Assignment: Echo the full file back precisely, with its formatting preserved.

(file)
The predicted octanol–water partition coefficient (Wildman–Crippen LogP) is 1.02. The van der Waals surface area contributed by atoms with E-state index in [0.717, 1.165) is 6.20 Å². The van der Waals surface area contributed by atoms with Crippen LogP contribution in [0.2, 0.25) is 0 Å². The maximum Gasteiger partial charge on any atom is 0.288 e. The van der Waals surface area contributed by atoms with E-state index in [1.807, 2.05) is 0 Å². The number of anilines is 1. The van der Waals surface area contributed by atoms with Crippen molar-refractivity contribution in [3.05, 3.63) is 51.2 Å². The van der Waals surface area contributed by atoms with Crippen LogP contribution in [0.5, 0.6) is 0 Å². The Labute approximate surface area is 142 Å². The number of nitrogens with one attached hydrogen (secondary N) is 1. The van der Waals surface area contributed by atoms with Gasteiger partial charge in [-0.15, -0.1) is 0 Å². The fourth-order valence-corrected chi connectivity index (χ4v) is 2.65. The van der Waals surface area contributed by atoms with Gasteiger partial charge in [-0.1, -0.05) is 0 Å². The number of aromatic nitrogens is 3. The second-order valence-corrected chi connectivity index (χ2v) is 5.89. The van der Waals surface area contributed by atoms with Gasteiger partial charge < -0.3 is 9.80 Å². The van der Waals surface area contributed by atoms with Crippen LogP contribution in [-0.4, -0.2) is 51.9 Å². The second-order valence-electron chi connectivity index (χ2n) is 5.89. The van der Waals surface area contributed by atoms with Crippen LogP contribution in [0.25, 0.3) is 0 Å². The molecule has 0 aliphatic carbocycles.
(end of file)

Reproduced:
The predicted octanol–water partition coefficient (Wildman–Crippen LogP) is 1.02. The van der Waals surface area contributed by atoms with E-state index in [0.717, 1.165) is 6.20 Å². The van der Waals surface area contributed by atoms with Crippen LogP contribution in [0.2, 0.25) is 0 Å². The maximum Gasteiger partial charge on any atom is 0.288 e. The van der Waals surface area contributed by atoms with E-state index in [1.807, 2.05) is 0 Å². The number of anilines is 1. The van der Waals surface area contributed by atoms with Crippen molar-refractivity contribution in [3.05, 3.63) is 51.2 Å². The van der Waals surface area contributed by atoms with Crippen LogP contribution in [0.5, 0.6) is 0 Å². The Labute approximate surface area is 142 Å². The number of nitrogens with one attached hydrogen (secondary N) is 1. The van der Waals surface area contributed by atoms with Gasteiger partial charge in [-0.15, -0.1) is 0 Å². The fourth-order valence-corrected chi connectivity index (χ4v) is 2.65. The van der Waals surface area contributed by atoms with Gasteiger partial charge in [-0.1, -0.05) is 0 Å². The number of aromatic nitrogens is 3. The second-order valence-corrected chi connectivity index (χ2v) is 5.89. The van der Waals surface area contributed by atoms with Gasteiger partial charge < -0.3 is 9.80 Å². The van der Waals surface area contributed by atoms with Crippen LogP contribution in [-0.4, -0.2) is 51.9 Å². The second-order valence-electron chi connectivity index (χ2n) is 5.89. The van der Waals surface area contributed by atoms with Crippen LogP contribution in [0.25, 0.3) is 0 Å². The molecule has 0 aliphatic carbocycles.